Culture

Unwiring the culture

Culture | Cyberpunks, wimps, DJs, and other cultural buzz

Issue: "Not-so-smart bombs," April 24, 1999

Science fiction theology
The Matrix (Warner Bros.; rated R for virtual reality violence) may be the toniest sci-movie ever made. It debuted at No. 1, grossed $44.6 million in its first full week in theaters, and is singlehandly bringing back cyberpunk and the career of Keanu Reeves. The star plays Neo, a computer hacker who has stumbled across a dark secret: Life is just a computer-generated simulation imposed on us by machines that breed, enslave, and consume us. The Reeves character winds up playing Luke Skywalker to Morpheus, an Obi-Wan-like figure played by Laurence Fishburne. Morpheus teaches that since the normal world is just a piece of software, nothing "really" exists. Neo learns he can do everything from spoon-bending to zero-gravity kung fu just by using his mind to manipulate the Force, er, the Matrix. The two men, plus a woman named Trinity, must save the city of Zion (yes, Zion) from the machines. Throughout, Christian symbolism abounds. Mr. Reeves is portrayed as a Messiah figure, with Mr. Fishburne as his John the Baptist. The Matrix is one of those movies that is bound to start endless philosophical discussions. It gives Christians an opportunity to explain the reality of existence, despite all the cyberpunk rhetoric about how reality is just a bunch of electrical impulses fed into our brains. That cyberpunk philosophy has gained popularity through a whole pile of novels by William Gibson, Neal Stephenson, and Bruce Sterling. The book TechGnosis, reviewed in WORLD (The Buzz, Feb. 27, 1999), explains how this philosophy has driven a major chunk of Internet culture. Yet The Matrix doesn't entirely invoke a world that is nothing but meat machines. If the characters are trapped-like contemporary Americans-inside an electronically created world of fakery, there is still a reality that exists beyond their perception. Unlike The Matrix's people, we don't live in an electronically created world of fakery, but in a real world that is in rebellion against God. The wimpy husband motif
For a whole generation now, a plague-a disease called Wimpy Dad Syndrome-has stalked the movies: These days, an endless stream of movies from Stepmom to The Other Sister feature weak-willed husbands who can be counted on to show no backbone through whatever crisis faces the family. An example of this is a Neil Simon comedy remake called The Out-of-Towners (Paramount; rated PG-13 for some sex and drug-related humor). This one gives us an unusually strong actor as Wimpy Dad: Steve Martin. He just can't seem to handle life as an empty-nester. Most of the movie is slapstick about how he and his wife (Goldie Hawn) fly to New York for a job interview and everything goes wrong. All this is juxtaposed with another plot about how Wimpy Dad can't tell his wife that he lost his job. She has her own secret: She gave their daughter one of their credit cards. This offspring dropped out of medical school to study acting, then maxed out the card. When Dad can't use the card to get their hotel room, the whole story pops out. Naturally, when his wife scolds him for getting upset, he's left speechless. After all, the young woman just wants to follow their dreams. This is just one stop on this great trek that saves their flagging marriage. The wife cons, cheats, and blackmails her way through a mad night in the big city. Since the pair never had anything to talk about for years, a New York disaster is apparently just the thing to add that special spark to a marriage. The end of the top 40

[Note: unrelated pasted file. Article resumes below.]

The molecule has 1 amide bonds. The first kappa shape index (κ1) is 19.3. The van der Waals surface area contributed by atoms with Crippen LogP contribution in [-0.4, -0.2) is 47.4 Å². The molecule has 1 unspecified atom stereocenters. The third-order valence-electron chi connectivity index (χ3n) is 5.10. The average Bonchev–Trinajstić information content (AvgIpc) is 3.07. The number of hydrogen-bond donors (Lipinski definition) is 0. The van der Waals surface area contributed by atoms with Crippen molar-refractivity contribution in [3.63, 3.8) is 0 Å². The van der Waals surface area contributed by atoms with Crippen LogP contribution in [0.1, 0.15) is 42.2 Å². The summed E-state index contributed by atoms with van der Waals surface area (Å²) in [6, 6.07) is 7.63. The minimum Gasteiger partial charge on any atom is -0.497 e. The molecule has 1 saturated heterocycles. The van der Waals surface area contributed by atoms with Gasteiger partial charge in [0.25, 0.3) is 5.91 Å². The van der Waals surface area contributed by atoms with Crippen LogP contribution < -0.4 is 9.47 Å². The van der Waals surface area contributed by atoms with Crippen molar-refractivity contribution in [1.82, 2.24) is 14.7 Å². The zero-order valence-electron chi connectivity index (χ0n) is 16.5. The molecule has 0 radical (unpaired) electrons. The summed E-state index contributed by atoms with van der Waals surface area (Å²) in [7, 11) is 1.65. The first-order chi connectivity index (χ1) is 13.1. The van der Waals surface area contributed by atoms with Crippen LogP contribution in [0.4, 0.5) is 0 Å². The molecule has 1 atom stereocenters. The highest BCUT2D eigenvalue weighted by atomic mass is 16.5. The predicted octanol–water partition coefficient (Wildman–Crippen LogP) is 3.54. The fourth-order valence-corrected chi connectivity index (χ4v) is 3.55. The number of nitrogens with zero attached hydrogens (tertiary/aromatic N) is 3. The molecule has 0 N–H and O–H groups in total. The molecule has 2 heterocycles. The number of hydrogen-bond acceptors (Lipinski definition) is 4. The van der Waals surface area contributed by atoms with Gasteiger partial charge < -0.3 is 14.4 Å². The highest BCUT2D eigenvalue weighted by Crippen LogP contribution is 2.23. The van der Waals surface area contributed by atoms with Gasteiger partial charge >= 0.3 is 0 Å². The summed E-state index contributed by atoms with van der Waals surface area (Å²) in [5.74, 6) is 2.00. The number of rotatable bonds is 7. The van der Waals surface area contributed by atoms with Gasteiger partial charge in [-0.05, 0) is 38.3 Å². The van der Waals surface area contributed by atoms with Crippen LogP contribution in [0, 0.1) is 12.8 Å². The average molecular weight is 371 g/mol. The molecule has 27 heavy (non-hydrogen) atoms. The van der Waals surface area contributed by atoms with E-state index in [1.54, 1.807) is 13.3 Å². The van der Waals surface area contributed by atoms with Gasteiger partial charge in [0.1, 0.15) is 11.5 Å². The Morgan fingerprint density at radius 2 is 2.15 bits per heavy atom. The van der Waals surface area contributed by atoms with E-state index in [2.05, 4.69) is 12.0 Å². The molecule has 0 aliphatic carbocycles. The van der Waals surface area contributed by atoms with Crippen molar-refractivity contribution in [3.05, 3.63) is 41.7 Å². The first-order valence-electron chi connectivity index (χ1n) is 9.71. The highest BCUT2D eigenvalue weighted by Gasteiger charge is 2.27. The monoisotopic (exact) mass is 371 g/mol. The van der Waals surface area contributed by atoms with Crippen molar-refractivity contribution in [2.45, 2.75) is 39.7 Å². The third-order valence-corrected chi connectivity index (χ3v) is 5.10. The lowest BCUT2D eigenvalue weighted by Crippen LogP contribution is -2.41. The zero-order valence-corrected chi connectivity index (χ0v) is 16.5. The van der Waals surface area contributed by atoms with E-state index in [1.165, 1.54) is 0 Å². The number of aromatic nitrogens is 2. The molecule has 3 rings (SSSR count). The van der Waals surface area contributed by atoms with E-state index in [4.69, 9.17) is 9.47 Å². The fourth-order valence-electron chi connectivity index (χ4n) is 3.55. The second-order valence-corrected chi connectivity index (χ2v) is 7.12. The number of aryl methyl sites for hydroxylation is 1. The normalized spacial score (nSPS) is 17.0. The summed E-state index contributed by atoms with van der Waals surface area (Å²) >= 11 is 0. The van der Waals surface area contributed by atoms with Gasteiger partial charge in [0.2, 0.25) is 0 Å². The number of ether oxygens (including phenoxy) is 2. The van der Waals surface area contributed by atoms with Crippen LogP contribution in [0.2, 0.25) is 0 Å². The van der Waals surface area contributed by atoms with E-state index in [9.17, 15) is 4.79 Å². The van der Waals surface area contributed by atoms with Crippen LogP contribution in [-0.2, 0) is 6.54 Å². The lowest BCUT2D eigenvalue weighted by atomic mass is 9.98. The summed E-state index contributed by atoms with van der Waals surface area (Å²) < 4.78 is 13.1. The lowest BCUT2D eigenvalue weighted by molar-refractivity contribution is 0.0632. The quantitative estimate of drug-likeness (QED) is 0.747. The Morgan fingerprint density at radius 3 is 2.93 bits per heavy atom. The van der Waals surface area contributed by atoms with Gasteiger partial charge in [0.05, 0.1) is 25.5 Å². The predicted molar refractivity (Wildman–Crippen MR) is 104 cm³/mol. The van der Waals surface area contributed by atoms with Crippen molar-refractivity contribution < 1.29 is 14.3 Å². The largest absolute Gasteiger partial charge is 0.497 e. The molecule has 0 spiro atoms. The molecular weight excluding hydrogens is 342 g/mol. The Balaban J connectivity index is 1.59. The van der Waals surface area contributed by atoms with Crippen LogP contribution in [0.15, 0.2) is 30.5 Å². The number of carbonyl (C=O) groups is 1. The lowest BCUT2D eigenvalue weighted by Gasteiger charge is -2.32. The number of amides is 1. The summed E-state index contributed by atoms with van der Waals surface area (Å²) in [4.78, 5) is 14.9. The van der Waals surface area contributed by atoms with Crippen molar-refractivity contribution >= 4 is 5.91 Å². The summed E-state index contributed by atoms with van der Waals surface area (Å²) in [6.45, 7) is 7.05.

One of America's biggest pop culture institutions has quietly vanished: Top-40 radio. For decades, Americans picked up the latest tunes from a powerhouse radio station and heard big-voice DJs like Gary Owens, Bobby Ocean, Charlie Tuna, Wolfman Jack, and even young Rush Limbaugh. The stations were aimed at everybody, and they fought enormous battles against competing stations for ad dollars. On such stations, one could hear The Beatles, The Osmonds, Black Sabbath, and The Carpenters while waiting for the chance to be caller seven and win the latest prize du jour. The stations were kept peppy and lively to keep the audience tuned in. Pop music guru Ben Fong-Torres documents the Top-40 heyday in The Hits Just Keep On Coming (Miler Freeman). The author tells how rock 'n' roll saved radio from death at the hands of television. By hiring a sugar-tongued announcer to host a tight playlist of popular tunes, stations found a new formula for success. The DJs themselves were the most hypnotized by their own work. Stressed-out and usually underpaid, the jocks worked relentlessly to make the big time in a big city like New York or L.A. Often this road to stardom had some major potholes, like drugs, divorce, and that special form of bribery known as payola. What Mr. Fong-Torres only briefly discusses is why Top-40 is going away. The variety of possible formats today is so broad that there isn't room for them all. And rap music so dominates the singles charts today that many station programmers won't touch a format that literally plays the top 40 songs of the week. Add the fact that rock is losing market share among teens, and it's easy to see why Don Imus doesn't play records anymore. On the other hand, the Internet radio Spinner.com features over 100 different sounds without the interruption of commercials or DJs.

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